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U.K.'s Conservative Party suffered its worst-ever defeat. What went wrong?


Britain has a new prime minister, Sir Keir Starmer. His Labour Party won a landslide election victory, while the Conservative Party, which had held power for 14 years, suffered its worst-ever defeat. And outside 10 Downing Street, Prime Minister Rishi Sunak offered an apology.


RISHI SUNAK: To the country, I would like to say, first and foremost, I am sorry. I have given this job my all, but you have sent a clear signal that the government of the United Kingdom must change.

SIMON: Robert Shrimsley is a U.K. chief political commentator and executive editor at the Financial Times. He joins us from London. Mr. Shrimsley, thanks so much for being with us.


SIMON: Historic defeat for the Conservative Party. What happened?

SHRIMSLEY: Well, a number of things happened. First of all, it's important to remember they'd been in office for 14 years. No British government has ever won five consecutive election victories on the bounce. So the odds were stacked against them. On top of which, they'd been very difficult years. We had a period of austerity, which saw big cuts to public services. We had Brexit, which was obviously terribly divisive. And then, in the wake of the pandemic and the Ukraine war, we've had bad inflation, the cost of living crisis and further strain on public services.

On top of that, we had two prime ministers, Boris Johnson and Liz Truss, who alienated the public. Boris Johnson by holding - his Downing Street staff holding lockdown parties during the COVID pandemic, having set a rule for everybody else - his people didn't obey themselves. And then Liz Truss, who was very briefly prime minister, held a disastrous mini-budget, which shattered the Conservatives' reputation for economic confidence. So all of those things together meant that the country was just fundamentally sick of them.

SIMON: And politically, were they outmaneuvered on the right by Nigel Farage and the Reform Party?

SHRIMSLEY: It certainly didn't help that you had this split on the right, which ate terribly into their vote. I mean, historically, in Britain, there has only really been one important party of the right, and that's the Conservatives. Whereas, the parties of the left have been split between the Labour Party and the Liberal Democrats in particular. Well, this time, there was a major party of the right, which took 14% of the vote and did untold damage to the Conservative Party across the country. The question that's not entirely clear and we'll only begin to understand in the months ahead is whether that's a permanent feature now or whether that was simply a manifestation of the anger felt by former conservatives, and those people might over time be coaxed back.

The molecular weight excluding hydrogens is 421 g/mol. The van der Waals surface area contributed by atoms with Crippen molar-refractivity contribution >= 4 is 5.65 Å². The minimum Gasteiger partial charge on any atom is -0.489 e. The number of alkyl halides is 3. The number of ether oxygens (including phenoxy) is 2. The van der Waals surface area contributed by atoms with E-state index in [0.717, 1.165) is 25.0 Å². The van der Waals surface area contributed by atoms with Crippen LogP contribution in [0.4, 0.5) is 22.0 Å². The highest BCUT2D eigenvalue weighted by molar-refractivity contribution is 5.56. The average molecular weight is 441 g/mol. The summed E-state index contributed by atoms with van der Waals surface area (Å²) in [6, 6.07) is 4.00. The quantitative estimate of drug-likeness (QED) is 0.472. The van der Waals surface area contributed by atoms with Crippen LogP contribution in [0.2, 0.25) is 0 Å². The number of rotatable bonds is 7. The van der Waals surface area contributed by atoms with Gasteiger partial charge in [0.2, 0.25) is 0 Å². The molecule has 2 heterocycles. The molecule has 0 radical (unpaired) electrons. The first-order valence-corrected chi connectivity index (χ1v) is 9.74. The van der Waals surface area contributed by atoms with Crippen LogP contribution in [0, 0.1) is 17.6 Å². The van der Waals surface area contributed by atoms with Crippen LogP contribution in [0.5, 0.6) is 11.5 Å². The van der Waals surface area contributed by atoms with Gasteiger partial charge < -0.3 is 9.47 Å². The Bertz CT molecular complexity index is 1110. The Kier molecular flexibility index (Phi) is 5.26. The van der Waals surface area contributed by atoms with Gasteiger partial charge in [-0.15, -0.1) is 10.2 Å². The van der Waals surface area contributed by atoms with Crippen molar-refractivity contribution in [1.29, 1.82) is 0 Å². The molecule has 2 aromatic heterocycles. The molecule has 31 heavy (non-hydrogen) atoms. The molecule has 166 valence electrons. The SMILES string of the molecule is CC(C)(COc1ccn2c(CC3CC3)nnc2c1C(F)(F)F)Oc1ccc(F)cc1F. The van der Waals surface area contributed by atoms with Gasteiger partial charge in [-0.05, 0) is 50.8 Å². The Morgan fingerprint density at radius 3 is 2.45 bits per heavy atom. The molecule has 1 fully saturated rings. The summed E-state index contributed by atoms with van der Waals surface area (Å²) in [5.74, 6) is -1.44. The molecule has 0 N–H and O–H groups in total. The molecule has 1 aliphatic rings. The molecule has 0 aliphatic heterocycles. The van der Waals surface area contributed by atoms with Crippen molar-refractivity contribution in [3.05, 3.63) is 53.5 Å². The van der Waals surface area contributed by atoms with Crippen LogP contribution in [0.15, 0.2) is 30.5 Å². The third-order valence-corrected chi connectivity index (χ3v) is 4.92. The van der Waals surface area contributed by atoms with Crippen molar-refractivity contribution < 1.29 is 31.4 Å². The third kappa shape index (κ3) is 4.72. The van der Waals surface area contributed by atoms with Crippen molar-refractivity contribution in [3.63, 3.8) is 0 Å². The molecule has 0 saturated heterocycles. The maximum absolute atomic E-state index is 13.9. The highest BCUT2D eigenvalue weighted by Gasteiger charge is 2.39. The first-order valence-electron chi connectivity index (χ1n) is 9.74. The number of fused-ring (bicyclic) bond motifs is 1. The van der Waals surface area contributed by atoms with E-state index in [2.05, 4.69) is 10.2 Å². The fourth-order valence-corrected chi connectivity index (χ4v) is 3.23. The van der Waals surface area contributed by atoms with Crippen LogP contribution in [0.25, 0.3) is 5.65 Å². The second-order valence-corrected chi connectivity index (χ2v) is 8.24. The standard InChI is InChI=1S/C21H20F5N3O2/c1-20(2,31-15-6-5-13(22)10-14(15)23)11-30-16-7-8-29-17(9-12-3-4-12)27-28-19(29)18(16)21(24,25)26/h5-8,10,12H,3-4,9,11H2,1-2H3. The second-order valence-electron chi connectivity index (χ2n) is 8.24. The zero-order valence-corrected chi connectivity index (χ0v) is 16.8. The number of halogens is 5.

SIMON: Parties on the right seem to be in ascendance in much of the rest of Europe, notably, of course, with France. I wonder, did that affect the Conservative Party?

SHRIMSLEY: Well, I think the point is that there's been an anti-incumbency element to what's going on across Europe, and obviously, the incumbents in Britain were the Conservatives. Therefore, the natural alternative historically has always been the Labour Party. The question now is whether Britain's Conservative Party, which has been a broad coalition of right-wing groups or sort of moderate right moving rightwards - whether that now becomes more like some of the parties that you're seeing in the European Union or, indeed, in the Republican Party in America, whether they move towards being that more nationalistic radical right grouping or whether they attempt to stay as a sort of broad coalition.

SIMON: How do you see the Tories remaking themselves?

SHRIMSLEY: That's an extremely good question and one that we're all watching with interest. And there will be a big debate now. They've lost a lot of leaders in this election. So a lot of people who might have been potential leadership contenders have lost their seats. There will be a big debate as to the real causes of their defeat. Those on the right will argue that they lost because they opened up space for Nigel Farage. They betrayed conservative principles, and they need to get back to them and take his votes from him.

Others in the mainstream will say they essentially lost because they lost their reputation for competence, for governing well and because people in Britain were not feeling better off. That's the debate that's got to be had. And, of course, there's a bit of truth in both. I veer very much towards the second explanation that, fundamentally, they lost because the country thought they were doing a very bad job and was fed up with them. But that debate will focus which way they go in terms of their future leadership and, obviously, their future direction more generally.

SIMON: Robert Shrimsley is chief political commentator at the Financial Times. Thank you so much for being with us.

SHRIMSLEY: Pleasure. Transcript provided by NPR, Copyright NPR.

NPR transcripts are created on a rush deadline by an NPR contractor. This text may not be in its final form and may be updated or revised in the future. Accuracy and availability may vary. The authoritative record of NPR’s programming is the audio record.

Scott Simon is one of America's most admired writers and broadcasters. He is the host of Weekend Edition Saturday and is one of the hosts of NPR's morning news podcast Up First. He has reported from all fifty states, five continents, and ten wars, from El Salvador to Sarajevo to Afghanistan and Iraq. His books have chronicled character and characters, in war and peace, sports and art, tragedy and comedy.